Sous Vide: Milles Feuille Potatoes, 2020

This whimsical dish mystifies diners, but sous vide reduces it to a series of simple steps.


Potatoes, Russet, 5 each, approximately 4 lbs/2 Kg, peeled.
Salt, Kosher, 1 Tablespoon.
Butter, 2 oz/60 g.
Paprika, 2 Tablespoons.
Parsley, chopped, 3 Tablespoons for the mixture and a bit more for garnish.
Grated Asiago cheese, 2 oz/60 g and a bit more for garnish.
Whipping cream, 2 oz/60 ml.
Flour, 1/3 cup, 40 g.
Vegetable oil as needed for sauteing.

Bechamel as needed.

Equipment requirements
Immersion circulator, portable or stationary.
Lipavi heat rated container, minimum of 2 gallons/8 liters.
Lipavi L15 rack or equivalent.
Heat rated sous vide bags.
Mandolin or mechanical slicer.
Latex gloves.
Thick bottomed skilled, approximately 12″/30 cm.

Serves 8+
Level of difficulty: 3.25


Preheat the sous vide bath to 183 F/84 C.

Slice the potatoes as thinly as possible without compromising their structural integrity. Stage into a deep sided container to make them easier to mix with the other ingredients.

Add the salt, butter, paprika, and parsley.

Add the grated cheese, whipping cream, and flour.

Use gloved hands to mix gently but well.

Load the mixture into the sous vide bag(s). After vacuuming, press flat so that the mixture cooks evenly. Keeping the pouch uniformly flat at every step pays off later!

Make sure there is a rack in the bottom of the container so that water can circulate underneath. Put a rack on top to help keep the pouch flat and on the bottom of the vessel.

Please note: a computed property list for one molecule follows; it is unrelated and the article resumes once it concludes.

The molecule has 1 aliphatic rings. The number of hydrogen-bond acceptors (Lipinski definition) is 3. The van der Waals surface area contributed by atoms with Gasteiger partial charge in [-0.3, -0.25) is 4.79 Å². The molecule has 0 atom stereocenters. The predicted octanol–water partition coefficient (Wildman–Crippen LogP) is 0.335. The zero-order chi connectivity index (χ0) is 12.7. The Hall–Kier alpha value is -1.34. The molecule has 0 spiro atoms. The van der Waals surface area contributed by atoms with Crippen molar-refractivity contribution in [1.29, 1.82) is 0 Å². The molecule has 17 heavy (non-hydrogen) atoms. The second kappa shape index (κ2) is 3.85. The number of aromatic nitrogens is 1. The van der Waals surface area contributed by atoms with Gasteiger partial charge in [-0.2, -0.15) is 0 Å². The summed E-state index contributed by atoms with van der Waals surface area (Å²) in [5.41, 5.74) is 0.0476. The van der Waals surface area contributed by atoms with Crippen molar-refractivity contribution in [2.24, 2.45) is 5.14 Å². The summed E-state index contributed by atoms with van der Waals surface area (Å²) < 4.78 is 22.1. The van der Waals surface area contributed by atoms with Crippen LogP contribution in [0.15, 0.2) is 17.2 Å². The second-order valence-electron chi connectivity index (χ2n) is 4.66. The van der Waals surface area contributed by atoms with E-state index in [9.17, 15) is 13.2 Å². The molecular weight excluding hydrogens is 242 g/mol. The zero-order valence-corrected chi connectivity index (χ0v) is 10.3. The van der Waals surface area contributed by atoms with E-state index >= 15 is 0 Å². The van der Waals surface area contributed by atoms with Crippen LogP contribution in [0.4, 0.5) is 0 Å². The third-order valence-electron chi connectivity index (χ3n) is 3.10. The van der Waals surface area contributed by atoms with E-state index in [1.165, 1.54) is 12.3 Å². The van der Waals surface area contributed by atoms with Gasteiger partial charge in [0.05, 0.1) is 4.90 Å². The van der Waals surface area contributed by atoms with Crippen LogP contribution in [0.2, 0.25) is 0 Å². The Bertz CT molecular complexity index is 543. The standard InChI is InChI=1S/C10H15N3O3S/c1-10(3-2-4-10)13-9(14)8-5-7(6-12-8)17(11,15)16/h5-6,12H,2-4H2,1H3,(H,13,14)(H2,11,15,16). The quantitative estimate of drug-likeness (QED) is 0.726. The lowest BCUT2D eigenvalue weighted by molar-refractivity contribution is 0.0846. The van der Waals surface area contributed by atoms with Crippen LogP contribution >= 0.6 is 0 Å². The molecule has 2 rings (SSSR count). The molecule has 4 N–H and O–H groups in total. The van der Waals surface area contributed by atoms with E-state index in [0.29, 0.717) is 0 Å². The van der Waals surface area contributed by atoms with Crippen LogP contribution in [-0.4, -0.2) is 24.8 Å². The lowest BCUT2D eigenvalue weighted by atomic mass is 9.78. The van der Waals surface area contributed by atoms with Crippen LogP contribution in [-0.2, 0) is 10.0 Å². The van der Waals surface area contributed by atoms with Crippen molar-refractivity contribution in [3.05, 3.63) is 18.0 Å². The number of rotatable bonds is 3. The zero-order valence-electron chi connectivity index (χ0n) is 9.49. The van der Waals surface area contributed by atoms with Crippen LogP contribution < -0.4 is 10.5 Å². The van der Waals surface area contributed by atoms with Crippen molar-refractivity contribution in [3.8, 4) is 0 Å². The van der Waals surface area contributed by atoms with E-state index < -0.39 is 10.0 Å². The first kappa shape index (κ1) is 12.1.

Process the potatoes at 183 F/84 C for 90 minutes. After the time has elapsed, turn off the immersion circulator. Use a pitcher or siphon to remove as much of the hot water as possible. Replace with iced tap water. This helps to avoid jostling the mixture in the bag. Once the temperature of the water in the vessel has achieved 70 F/21 C, carefully remove the cooled pouch, put it on a cookie sheet or other flat surface and refrigerate at 40 F/4 C until fully cooled.

Rather than attempting to remove the pouch all at once, use a knife to cut through the plastic to create manageable strips.

Cut the slab into desired shapes.


Cut the trim into roughly uniform pieces and load into a ring or cookie cutter, etc.

Stage the trim into a pouch and vacuum. Set aside/refrigerate overnight.

Heat a seasoned skillet to 350 F/176 C. Carefully stage the cut potato shapes into the pan, one at a time. Make sure to leave space between them so as not to avoid excessive contact–regardless of all of our efforts, the shapes are still fragile.

Do not over handle the potatoes in the pan–watch the edges and you can see the approximate level of browning. In our perfect universe, each surface only comes in contact with the pan ONCE!


Rather than cutting the slab into shapes like circles, squares, or triangles, cut into thick strips, turn on their sides, and stage into a frame, cookie cutter or ramekin. Vacuum again. After browning, this gives you the effect depicted below.

Don’t be afraid to use ketchup!

The Next Morning:

While you hearken back to how impressed your guests were with last night’s meal, you find yourself yearning for breakfast. The potato trim that you saved serves well as the classic American side dish “hash browns.”

Carefully remove the packaging and use a spatula to carefully stage the patty into the preheated and lightly oiled pan. Sometimes I remove the ring in advance, sometimes I don’t!

Hash browns like you never had them!

Norm King



Rarely seen even on high end restaurant menus, this French inspired dish features complexity of appearance accompanied by a unique texture.

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